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In the course of updating our 2007 Survey of Japanese Studies at Higher Education Institutions in the UK, we have also taken the opportunity to seek out the opinions of Japanese Studies students. In a time of continued change within Higher Education, and given the increasing shift by University Administrations towards viewing students as a market of consumers, we felt it was important both for ourselves at the Japan Foundation and for the wider Japanese Studies community to know the thoughts of the current generation of students.

Here we present a report based on the responses we have received - with the lure of a competition offering Japan Foundation goods to a lucky few, we have managed to entice 260 replies , with the survey having been sent to approximately 1000 students across twelve Universities.

We hope that this report represents just the first small step towards working together with partners throughout the Japanese Studies community to produce the type of evidence based analysis that is required to demonstrate the impact and value of the subject within the UK. Given the increasing budgetary pressures within University Departments, which many worry might unfairly marginalize a subject with the more complex educational needs of Japanese Studies, we hope this report serves as a symbol of our intent to do all we can to provide support where discussions are taking place to justify the continued importance of Japanese Studies.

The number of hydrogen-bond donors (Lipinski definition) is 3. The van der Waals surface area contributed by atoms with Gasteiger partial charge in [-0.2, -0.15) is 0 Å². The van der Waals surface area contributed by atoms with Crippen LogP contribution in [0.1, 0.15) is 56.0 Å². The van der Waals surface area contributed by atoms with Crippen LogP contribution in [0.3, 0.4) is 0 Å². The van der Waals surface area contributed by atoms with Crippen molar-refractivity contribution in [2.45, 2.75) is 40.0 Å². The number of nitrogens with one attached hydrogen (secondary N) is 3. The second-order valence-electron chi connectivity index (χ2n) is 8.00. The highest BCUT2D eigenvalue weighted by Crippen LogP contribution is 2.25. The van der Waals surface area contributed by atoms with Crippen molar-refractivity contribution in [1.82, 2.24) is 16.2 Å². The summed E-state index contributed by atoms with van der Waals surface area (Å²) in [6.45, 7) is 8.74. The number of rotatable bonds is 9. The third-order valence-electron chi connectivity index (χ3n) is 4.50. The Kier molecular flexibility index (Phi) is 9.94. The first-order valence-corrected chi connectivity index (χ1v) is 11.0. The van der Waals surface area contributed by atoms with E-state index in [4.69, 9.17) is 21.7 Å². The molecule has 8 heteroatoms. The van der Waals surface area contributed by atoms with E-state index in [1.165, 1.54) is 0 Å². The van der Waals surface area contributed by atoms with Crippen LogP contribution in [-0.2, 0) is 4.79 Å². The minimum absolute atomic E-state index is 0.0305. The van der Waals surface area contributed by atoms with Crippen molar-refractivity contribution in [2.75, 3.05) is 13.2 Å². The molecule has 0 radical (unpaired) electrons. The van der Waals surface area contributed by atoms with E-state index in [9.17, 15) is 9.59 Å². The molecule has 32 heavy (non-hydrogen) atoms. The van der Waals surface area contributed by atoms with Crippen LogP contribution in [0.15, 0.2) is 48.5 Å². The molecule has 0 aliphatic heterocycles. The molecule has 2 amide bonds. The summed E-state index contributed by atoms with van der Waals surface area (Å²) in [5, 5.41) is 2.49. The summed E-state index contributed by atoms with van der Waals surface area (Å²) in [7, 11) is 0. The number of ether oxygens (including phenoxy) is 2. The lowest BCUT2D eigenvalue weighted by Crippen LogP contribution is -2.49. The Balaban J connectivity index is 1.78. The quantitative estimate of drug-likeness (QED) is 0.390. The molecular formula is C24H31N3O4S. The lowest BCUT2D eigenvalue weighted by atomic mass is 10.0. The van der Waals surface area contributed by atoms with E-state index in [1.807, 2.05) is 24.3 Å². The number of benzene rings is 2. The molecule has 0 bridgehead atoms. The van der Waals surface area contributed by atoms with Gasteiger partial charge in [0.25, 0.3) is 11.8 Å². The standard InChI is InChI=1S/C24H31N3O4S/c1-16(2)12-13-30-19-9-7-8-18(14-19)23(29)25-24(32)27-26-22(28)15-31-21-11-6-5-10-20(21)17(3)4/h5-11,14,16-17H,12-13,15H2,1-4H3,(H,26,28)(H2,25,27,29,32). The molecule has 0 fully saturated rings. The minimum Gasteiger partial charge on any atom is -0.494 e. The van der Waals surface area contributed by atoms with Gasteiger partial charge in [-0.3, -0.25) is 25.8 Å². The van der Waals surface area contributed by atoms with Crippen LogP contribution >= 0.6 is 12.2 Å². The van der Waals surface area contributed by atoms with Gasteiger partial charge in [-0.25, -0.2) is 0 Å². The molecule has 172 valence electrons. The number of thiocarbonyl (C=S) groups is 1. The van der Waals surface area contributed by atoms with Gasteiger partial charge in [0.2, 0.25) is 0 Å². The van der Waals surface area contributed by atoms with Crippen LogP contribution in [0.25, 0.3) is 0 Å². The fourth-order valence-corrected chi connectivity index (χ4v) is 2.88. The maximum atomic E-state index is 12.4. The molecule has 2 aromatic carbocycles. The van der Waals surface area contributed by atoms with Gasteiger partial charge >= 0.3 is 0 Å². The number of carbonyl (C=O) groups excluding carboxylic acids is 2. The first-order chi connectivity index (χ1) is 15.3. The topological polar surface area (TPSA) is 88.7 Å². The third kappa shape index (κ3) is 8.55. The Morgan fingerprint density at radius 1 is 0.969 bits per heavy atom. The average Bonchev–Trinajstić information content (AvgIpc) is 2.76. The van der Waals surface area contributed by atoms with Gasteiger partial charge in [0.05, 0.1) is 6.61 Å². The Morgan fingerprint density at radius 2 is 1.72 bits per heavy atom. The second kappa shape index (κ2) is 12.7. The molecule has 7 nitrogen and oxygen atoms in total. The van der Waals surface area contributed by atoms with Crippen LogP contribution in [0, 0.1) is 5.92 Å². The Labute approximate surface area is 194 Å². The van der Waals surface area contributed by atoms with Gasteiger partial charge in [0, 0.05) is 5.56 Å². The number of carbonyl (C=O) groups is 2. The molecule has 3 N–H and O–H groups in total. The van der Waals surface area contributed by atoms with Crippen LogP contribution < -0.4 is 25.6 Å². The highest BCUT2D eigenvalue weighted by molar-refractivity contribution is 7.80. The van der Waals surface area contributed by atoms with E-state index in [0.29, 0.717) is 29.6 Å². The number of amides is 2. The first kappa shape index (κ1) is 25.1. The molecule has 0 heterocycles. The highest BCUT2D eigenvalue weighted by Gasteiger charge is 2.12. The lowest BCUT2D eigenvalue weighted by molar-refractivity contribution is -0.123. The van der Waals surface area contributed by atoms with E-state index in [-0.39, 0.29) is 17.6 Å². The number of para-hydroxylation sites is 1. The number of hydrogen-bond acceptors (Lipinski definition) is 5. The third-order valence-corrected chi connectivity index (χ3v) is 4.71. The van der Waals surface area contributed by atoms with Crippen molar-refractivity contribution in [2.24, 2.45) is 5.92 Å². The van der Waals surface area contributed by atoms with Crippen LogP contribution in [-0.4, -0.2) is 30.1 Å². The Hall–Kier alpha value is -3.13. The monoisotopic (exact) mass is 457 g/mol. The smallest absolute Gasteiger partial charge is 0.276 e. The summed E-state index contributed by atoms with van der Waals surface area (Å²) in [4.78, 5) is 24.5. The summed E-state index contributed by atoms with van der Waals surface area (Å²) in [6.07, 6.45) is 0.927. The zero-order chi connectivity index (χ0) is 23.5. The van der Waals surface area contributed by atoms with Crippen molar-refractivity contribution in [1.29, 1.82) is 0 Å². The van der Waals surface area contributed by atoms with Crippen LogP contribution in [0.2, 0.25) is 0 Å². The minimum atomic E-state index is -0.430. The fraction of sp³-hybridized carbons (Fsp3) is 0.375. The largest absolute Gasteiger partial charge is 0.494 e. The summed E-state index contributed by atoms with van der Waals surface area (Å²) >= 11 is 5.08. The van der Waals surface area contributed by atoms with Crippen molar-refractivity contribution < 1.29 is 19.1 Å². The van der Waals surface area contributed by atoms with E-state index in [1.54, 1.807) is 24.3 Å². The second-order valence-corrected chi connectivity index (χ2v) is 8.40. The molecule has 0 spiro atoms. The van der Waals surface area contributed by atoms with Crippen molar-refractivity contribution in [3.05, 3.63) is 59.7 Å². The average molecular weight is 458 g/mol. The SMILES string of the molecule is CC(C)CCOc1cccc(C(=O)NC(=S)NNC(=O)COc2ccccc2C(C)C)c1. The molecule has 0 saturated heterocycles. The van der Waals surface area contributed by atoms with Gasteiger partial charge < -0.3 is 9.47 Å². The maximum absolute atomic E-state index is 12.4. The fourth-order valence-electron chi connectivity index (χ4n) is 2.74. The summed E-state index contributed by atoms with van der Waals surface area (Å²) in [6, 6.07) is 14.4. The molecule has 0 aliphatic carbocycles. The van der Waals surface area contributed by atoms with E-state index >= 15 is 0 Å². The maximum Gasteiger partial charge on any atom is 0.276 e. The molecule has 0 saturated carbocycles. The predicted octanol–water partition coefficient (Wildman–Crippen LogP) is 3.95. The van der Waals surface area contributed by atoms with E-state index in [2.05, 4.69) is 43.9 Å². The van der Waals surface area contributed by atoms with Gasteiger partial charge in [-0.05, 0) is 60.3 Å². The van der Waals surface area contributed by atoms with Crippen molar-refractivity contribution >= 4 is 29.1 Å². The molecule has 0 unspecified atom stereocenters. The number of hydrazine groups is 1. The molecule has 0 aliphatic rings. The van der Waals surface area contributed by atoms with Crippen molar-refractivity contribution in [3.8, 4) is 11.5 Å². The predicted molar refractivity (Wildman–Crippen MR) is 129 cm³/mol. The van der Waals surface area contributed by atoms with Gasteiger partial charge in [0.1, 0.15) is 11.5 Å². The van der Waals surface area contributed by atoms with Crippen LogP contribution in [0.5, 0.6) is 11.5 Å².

Of course we would welcome any analysis you may wish to contribute after looking through this report - please contact Neil Cantwell with any comments you may have, either by e-mail at neil.cantwell@jpf.org.uk or by calling 020 7436 6695 .

You can access the results of the survey by clicking on the following links according to the questions that were asked
  1. What year of study have you just completed?
  2. Please select which option best describes your Japan-related study.
  3. What was your first encounter with Japan?
  4. Had you studied Japanese before undertaking a Japan-related course at University?
  5. Had you studied a second language other than Japanese prior to undertaking a Japan-related course at University?
  6. How important do you think previous experience and study skills from learning another language has been in enabling you to learn Japanese at University level?
  7. What area of the Japanese Language have you found most challenging in your course to date?
  8. What are of the Japanese Language do you feel is most important for Japanese Studies?
  9. How would you find the idea of a Japanese Studies course that didn°«t include study of the Japanese Language?
  10. Please select any of the following activities that you find helpful to do alongside your course.
  11. What areas of Japanese Studies are you most interested in?
  12. When did you first become interested in doing a Japan-related course at University?
  13. Why did you choose to pursue a Japan-related course at University?